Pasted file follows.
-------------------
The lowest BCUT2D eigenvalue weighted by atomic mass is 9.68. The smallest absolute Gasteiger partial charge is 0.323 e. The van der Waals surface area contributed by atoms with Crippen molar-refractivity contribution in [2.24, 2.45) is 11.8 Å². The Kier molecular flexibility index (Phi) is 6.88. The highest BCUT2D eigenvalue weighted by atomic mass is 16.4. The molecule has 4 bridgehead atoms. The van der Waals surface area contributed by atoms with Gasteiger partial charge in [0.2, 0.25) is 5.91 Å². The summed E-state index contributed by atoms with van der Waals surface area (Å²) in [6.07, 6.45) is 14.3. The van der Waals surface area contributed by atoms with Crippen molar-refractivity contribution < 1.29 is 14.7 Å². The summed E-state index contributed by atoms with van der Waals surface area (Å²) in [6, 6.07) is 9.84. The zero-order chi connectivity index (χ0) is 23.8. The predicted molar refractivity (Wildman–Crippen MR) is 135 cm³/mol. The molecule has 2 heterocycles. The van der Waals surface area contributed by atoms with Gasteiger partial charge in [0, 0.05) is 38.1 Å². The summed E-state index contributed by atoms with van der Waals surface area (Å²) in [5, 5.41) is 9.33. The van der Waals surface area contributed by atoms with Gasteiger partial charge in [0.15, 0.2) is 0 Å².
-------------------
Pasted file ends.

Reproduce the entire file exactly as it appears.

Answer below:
The lowest BCUT2D eigenvalue weighted by atomic mass is 9.68. The smallest absolute Gasteiger partial charge is 0.323 e. The van der Waals surface area contributed by atoms with Crippen molar-refractivity contribution in [2.24, 2.45) is 11.8 Å². The Kier molecular flexibility index (Phi) is 6.88. The highest BCUT2D eigenvalue weighted by atomic mass is 16.4. The molecule has 4 bridgehead atoms. The van der Waals surface area contributed by atoms with Gasteiger partial charge in [0.2, 0.25) is 5.91 Å². The summed E-state index contributed by atoms with van der Waals surface area (Å²) in [6.07, 6.45) is 14.3. The van der Waals surface area contributed by atoms with Crippen molar-refractivity contribution < 1.29 is 14.7 Å². The summed E-state index contributed by atoms with van der Waals surface area (Å²) in [6, 6.07) is 9.84. The zero-order chi connectivity index (χ0) is 23.8. The predicted molar refractivity (Wildman–Crippen MR) is 135 cm³/mol. The molecule has 2 heterocycles. The van der Waals surface area contributed by atoms with Gasteiger partial charge in [0, 0.05) is 38.1 Å². The summed E-state index contributed by atoms with van der Waals surface area (Å²) in [5, 5.41) is 9.33. The van der Waals surface area contributed by atoms with Gasteiger partial charge in [0.15, 0.2) is 0 Å².